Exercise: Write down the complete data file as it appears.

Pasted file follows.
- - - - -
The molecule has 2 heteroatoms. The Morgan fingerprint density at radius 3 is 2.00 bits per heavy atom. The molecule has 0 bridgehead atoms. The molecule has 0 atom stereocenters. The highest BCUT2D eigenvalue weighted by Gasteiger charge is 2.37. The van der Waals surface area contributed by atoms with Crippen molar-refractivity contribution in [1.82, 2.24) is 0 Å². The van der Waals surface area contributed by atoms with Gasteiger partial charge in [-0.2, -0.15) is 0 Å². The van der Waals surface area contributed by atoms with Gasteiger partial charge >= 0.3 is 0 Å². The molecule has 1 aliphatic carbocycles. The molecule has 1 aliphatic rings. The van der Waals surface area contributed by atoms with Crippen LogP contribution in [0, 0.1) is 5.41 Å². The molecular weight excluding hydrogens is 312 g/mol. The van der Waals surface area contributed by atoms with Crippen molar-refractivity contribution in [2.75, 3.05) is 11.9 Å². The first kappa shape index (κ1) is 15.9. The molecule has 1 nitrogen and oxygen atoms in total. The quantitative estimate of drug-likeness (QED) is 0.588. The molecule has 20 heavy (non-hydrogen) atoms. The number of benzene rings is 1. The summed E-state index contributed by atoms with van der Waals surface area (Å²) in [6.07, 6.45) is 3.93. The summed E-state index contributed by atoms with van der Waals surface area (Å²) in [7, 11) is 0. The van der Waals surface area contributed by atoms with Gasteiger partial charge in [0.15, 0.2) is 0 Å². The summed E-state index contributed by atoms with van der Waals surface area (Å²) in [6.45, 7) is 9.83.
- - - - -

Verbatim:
The molecule has 2 heteroatoms. The Morgan fingerprint density at radius 3 is 2.00 bits per heavy atom. The molecule has 0 bridgehead atoms. The molecule has 0 atom stereocenters. The highest BCUT2D eigenvalue weighted by Gasteiger charge is 2.37. The van der Waals surface area contributed by atoms with Crippen molar-refractivity contribution in [1.82, 2.24) is 0 Å². The van der Waals surface area contributed by atoms with Gasteiger partial charge in [-0.2, -0.15) is 0 Å². The van der Waals surface area contributed by atoms with Gasteiger partial charge >= 0.3 is 0 Å². The molecule has 1 aliphatic carbocycles. The molecule has 1 aliphatic rings. The van der Waals surface area contributed by atoms with Crippen LogP contribution in [0, 0.1) is 5.41 Å². The molecular weight excluding hydrogens is 312 g/mol. The van der Waals surface area contributed by atoms with Crippen molar-refractivity contribution in [2.75, 3.05) is 11.9 Å². The first kappa shape index (κ1) is 15.9. The molecule has 1 nitrogen and oxygen atoms in total. The quantitative estimate of drug-likeness (QED) is 0.588. The molecule has 20 heavy (non-hydrogen) atoms. The number of benzene rings is 1. The summed E-state index contributed by atoms with van der Waals surface area (Å²) in [6.07, 6.45) is 3.93. The summed E-state index contributed by atoms with van der Waals surface area (Å²) in [7, 11) is 0. The van der Waals surface area contributed by atoms with Gasteiger partial charge in [0.15, 0.2) is 0 Å². The summed E-state index contributed by atoms with van der Waals surface area (Å²) in [6.45, 7) is 9.83.